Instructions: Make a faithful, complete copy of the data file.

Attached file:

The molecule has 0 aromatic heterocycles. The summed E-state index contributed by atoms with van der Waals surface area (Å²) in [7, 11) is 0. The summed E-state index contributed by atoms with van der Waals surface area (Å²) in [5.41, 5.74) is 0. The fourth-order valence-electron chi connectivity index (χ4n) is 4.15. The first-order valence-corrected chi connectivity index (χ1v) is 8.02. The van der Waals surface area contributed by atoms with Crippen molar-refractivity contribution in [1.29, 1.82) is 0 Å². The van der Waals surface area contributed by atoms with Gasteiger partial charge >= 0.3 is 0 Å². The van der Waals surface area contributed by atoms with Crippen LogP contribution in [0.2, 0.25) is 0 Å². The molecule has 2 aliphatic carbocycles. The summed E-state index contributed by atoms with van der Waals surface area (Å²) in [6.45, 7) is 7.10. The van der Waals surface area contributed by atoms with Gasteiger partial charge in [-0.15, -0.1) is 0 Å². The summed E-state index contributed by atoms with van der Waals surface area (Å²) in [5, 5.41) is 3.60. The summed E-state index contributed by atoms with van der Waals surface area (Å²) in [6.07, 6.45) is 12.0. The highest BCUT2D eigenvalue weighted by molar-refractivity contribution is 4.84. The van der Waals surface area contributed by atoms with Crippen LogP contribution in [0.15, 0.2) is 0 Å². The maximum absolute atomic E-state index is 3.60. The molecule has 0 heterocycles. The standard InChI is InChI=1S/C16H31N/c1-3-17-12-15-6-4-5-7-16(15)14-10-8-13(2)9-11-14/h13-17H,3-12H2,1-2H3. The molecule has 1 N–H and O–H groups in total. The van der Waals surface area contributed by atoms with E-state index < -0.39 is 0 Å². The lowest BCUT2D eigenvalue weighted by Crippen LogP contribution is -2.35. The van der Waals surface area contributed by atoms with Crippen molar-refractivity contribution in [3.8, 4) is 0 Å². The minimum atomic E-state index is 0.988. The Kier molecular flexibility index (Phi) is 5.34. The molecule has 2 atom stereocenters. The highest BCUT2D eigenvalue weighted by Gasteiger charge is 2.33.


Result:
The molecule has 0 aromatic heterocycles. The summed E-state index contributed by atoms with van der Waals surface area (Å²) in [7, 11) is 0. The summed E-state index contributed by atoms with van der Waals surface area (Å²) in [5.41, 5.74) is 0. The fourth-order valence-electron chi connectivity index (χ4n) is 4.15. The first-order valence-corrected chi connectivity index (χ1v) is 8.02. The van der Waals surface area contributed by atoms with Crippen molar-refractivity contribution in [1.29, 1.82) is 0 Å². The van der Waals surface area contributed by atoms with Gasteiger partial charge >= 0.3 is 0 Å². The van der Waals surface area contributed by atoms with Crippen LogP contribution in [0.2, 0.25) is 0 Å². The molecule has 2 aliphatic carbocycles. The summed E-state index contributed by atoms with van der Waals surface area (Å²) in [6.45, 7) is 7.10. The van der Waals surface area contributed by atoms with Gasteiger partial charge in [-0.15, -0.1) is 0 Å². The summed E-state index contributed by atoms with van der Waals surface area (Å²) in [5, 5.41) is 3.60. The summed E-state index contributed by atoms with van der Waals surface area (Å²) in [6.07, 6.45) is 12.0. The highest BCUT2D eigenvalue weighted by molar-refractivity contribution is 4.84. The van der Waals surface area contributed by atoms with Crippen LogP contribution in [0.15, 0.2) is 0 Å². The maximum absolute atomic E-state index is 3.60. The molecule has 0 heterocycles. The standard InChI is InChI=1S/C16H31N/c1-3-17-12-15-6-4-5-7-16(15)14-10-8-13(2)9-11-14/h13-17H,3-12H2,1-2H3. The molecule has 1 N–H and O–H groups in total. The van der Waals surface area contributed by atoms with E-state index < -0.39 is 0 Å². The lowest BCUT2D eigenvalue weighted by Crippen LogP contribution is -2.35. The van der Waals surface area contributed by atoms with Crippen molar-refractivity contribution in [3.8, 4) is 0 Å². The minimum atomic E-state index is 0.988. The Kier molecular flexibility index (Phi) is 5.34. The molecule has 2 atom stereocenters. The highest BCUT2D eigenvalue weighted by Gasteiger charge is 2.33.